Karl W. Blovet & Associates

On January 1, 2013, the American Taxpayer Relief Act (ATRA) of 2012 was passed by the United States Congress, and was signed into law by President Barack Obama the next day.

Highlights of the Act include but not limited to the following:

Income tax rates. Individual income tax rates will remain at 10%, 15%, 25%, 28%, 33% and 35% with only individuals earning more than $400,000 ($450,000 for joint filers) subjected to the higher rate at 39.6% for income above that threshold.

Capital gain and qualified dividend rates. Taxpayers in the 35% and lower tax bracket continue the 15% rate.  Lower income earners in the 10% and 15% tax brackets will have a 0% rate.  Individuals earning more than $400,000 ($450,000 for joint filers) will pay a 20% tax on capital gains and qualified dividends.  With the new 3.8% Medicare surtax on net investment income, the maximum rate will effectively increase to 23.8% for many higher-income payers.  More on the 3.8% Medicare surtax later in this update.

Itemized deduction (Pease) and personal exemption phase (PEP) outs. The “Pease” (named after Senator Pease) limitation on itemized deductions was reinstated, affecting individuals making $250,000 ($300,000 for joint filers). This provision reduces the total amount of itemized deductions by 3% of the amount that adjusted gross income (AGI) exceeds the threshold amount.  The reduction cannot exceed 80% of the otherwise allowable deductions. Personal exemptions are reduced by 2% for each $2,500 of AGI over the $250,000 for single filers and $300,000 for joint filers.  Exemptions are totally phased out when AGI exceeds $372,500 for single filers and $422,500 for joint filers.

Permanent alternative minimum tax (AMT) relief. ATRA permanently increased the AMT exemption amounts to $51,900 for single filers, $80,750 for joint filers, and $40,375 for married filing separately. The exemption amounts will automatically increase in future years based on the rate of inflation.

Payroll tax holiday ends. The two-year old payroll tax holiday was not extended.  This now returns the employee’s portion of FICA tax to 6.2% from the reduced 4.2%.

Estate and gift tax rates. Estate tax exemptions were increased to $5,250,000 per person and indexed for inflation using 2011 as the base.  Prior to passing ATRA, the exemption amount was set to decrease to $1 million, with the top tax rate increasing to 55%.  By passing the Act, Congress permanently increased the estate tax exemption and unified the exemptions from gift tax and generation-skipping transfer tax (“GST Tax) at the same amount with a top tax rate of 40%. The annual gift tax exclusion increases to $14,000 per donee. Portability of the estate tax exemption between spouses was renewed.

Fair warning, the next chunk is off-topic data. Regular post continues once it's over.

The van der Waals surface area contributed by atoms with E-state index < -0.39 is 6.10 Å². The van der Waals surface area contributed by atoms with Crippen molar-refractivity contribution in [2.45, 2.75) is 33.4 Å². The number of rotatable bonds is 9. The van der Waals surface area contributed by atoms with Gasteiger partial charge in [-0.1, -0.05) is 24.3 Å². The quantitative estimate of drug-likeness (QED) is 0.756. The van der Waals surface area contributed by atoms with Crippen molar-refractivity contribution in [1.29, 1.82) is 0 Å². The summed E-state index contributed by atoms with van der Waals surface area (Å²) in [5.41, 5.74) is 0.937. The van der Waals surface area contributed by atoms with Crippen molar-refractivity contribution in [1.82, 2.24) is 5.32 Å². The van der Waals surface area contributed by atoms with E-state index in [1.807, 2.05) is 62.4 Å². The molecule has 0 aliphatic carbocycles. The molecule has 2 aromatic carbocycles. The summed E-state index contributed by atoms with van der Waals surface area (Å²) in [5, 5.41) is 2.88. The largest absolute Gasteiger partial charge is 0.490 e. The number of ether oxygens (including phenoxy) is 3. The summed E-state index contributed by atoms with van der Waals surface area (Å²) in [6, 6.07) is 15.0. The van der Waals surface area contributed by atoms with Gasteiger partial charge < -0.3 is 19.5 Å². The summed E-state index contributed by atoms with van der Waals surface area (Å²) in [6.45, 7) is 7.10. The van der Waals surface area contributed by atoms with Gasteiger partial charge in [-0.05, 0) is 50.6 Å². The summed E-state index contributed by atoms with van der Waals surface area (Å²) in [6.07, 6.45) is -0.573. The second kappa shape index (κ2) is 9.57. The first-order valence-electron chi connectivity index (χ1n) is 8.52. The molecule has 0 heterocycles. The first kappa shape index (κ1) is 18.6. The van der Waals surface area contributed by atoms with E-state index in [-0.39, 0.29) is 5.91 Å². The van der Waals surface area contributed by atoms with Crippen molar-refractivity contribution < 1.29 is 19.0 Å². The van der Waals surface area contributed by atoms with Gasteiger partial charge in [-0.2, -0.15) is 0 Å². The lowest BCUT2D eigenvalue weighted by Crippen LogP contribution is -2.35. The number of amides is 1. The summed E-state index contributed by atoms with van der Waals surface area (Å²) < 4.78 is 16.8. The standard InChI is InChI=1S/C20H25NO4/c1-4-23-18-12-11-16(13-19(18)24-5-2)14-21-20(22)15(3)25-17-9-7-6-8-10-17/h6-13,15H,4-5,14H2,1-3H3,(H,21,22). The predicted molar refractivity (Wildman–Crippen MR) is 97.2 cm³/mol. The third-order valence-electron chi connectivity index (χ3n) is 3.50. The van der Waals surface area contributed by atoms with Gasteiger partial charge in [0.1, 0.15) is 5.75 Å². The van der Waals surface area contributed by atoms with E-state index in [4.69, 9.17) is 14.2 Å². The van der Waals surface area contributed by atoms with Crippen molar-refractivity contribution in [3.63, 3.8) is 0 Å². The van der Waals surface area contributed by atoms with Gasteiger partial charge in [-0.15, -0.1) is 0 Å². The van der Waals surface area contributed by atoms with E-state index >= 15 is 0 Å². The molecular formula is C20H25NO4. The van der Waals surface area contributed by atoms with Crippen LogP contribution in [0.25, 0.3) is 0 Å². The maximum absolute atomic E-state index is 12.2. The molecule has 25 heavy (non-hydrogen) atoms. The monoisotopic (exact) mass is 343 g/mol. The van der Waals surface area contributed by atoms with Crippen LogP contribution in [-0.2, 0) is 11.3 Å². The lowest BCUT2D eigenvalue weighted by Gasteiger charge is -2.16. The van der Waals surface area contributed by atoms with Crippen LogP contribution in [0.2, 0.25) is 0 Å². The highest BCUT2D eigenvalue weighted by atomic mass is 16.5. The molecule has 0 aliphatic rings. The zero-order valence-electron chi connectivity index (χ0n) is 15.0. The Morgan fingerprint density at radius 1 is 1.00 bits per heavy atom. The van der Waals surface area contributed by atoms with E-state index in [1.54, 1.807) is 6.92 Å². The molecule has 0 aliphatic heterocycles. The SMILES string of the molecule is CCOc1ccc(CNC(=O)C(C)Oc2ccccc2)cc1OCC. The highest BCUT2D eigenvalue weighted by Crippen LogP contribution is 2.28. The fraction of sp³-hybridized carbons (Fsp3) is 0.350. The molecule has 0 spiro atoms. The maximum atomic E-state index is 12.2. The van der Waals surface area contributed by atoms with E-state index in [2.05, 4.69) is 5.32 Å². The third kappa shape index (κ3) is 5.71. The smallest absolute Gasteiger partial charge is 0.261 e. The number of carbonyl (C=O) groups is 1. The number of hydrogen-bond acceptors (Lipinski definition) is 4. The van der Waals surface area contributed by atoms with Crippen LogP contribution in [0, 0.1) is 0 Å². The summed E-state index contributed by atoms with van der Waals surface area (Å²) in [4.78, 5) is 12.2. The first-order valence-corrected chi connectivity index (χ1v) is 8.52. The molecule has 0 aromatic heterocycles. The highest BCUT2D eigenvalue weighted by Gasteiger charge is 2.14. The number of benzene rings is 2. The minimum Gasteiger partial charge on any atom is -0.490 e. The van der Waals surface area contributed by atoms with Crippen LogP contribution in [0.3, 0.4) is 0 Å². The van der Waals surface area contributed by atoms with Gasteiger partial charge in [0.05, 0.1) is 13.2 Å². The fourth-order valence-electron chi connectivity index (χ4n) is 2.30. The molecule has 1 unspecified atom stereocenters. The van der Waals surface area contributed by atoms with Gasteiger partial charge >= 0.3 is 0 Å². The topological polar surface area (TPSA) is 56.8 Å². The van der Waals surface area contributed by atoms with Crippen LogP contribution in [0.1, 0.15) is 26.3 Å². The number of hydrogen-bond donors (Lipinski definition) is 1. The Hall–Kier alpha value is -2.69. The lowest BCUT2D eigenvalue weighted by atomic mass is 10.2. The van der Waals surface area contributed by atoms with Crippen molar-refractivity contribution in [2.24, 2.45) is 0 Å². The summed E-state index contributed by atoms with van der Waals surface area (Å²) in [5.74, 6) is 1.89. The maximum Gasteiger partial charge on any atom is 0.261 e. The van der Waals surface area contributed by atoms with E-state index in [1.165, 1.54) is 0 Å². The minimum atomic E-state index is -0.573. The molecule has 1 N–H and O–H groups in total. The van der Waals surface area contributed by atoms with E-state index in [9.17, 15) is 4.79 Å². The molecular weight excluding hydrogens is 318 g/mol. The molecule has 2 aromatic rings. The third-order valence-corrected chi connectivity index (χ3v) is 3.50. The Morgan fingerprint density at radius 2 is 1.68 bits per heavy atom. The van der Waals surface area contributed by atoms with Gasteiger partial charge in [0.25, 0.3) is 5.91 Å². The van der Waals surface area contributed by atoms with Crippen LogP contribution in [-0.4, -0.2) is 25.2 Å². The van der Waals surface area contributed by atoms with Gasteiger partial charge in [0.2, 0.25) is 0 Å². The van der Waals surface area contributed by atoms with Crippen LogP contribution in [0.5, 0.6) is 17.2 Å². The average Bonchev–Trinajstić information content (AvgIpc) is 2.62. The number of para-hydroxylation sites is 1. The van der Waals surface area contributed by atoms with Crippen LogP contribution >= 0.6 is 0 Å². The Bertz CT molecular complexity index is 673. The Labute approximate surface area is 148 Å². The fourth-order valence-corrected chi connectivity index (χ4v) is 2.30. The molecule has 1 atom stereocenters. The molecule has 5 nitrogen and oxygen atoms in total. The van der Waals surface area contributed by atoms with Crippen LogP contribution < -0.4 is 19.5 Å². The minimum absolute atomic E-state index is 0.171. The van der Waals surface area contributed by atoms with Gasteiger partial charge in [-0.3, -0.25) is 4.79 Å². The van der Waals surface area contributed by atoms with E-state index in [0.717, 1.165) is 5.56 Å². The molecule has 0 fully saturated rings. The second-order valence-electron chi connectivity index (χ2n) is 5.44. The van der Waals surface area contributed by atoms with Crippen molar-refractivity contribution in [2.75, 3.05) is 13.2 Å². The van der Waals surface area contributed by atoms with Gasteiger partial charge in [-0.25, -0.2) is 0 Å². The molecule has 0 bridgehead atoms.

Social Security and Medicare. The wage base increased to $113,700 for 2013 ($110,100 in 2012). Also, benefits increased by 1.7% in 2013.  The basic Medicare Part B premium increased to $104.90 per month.  The Part B and D premiums are higher for upper income individuals if their modified adjusted gross income (MAGI) for 2011 exceeded $170,000 for couples or $85,000 for single individuals.  MAGI is AGI plus tax exempt interest, EE bond interest used for education, and excluded foreign earned income.  The total surcharges on upper income recipients can be as large as $297.40 a month per person.

Additional changes in tax rules for 2013 that were not finalized until January 1, 2013, included the following:

  • The personal exemption amount increased to $3,900.
  • Health savings account (HSA) deductions increased to $6,450 for family coverage and $3,250 for single coverage.  HSA owners born before 1959 can deduct an additional $1,000.
  • Contributions to flexible spending accounts were capped at $2,500.
  • The maximum 401(k) contribution increased to $17,500 for 2013.  Individuals born before 1964 can contribute up to $23,000. The limits apply to 403(b) and 457 plans as well.
  • 401(k) participants may convert to a Roth 401(k) even if they have not reached the age of 59-1/2.
  • The contribution limits for IRAs increase to $5,500. Individuals born before 1964 may contribute an additional $1,000.

The Patient Protection and Affordable Care Act and the Health Care and Education Reconciliation Act of 2010 imposed the following new taxes effective for  years beginning on January 1, 2013:

Effective January 1, 2013 is the 3.8% Medicare surtax on net investment income.  It applies to unearned income for single filers and heads of household who have MAGI above $200,000.  For joint filers the tax applies to unearned income if MAGI is over $250,000. Investment income includes interest, dividends, capital gains, annuities, royalties and passive rental income.  Tax free municipal bond interest and retirement plan distributions are not included in the definition of investment income.

Effective January 1, 2013 is a 0.9% Medicare surtax on earned income.  The surtax applies to wages and self-employment income.  It applies to single filers and heads of household when total earnings exceed $200,000 and $250,000 for joint filers. For earnings over the threshold, the effective Medicare tax will be 3.8%, the usual 2.9% tax rate, plus an extra 0.9%.  The surtax only applies to the employee’s share of tax. Employers do not owe it. Employers will withhold the surtax once an employee’s wages exceed the threshold amounts. Employees will then calculate the actual tax due on their Form 1040.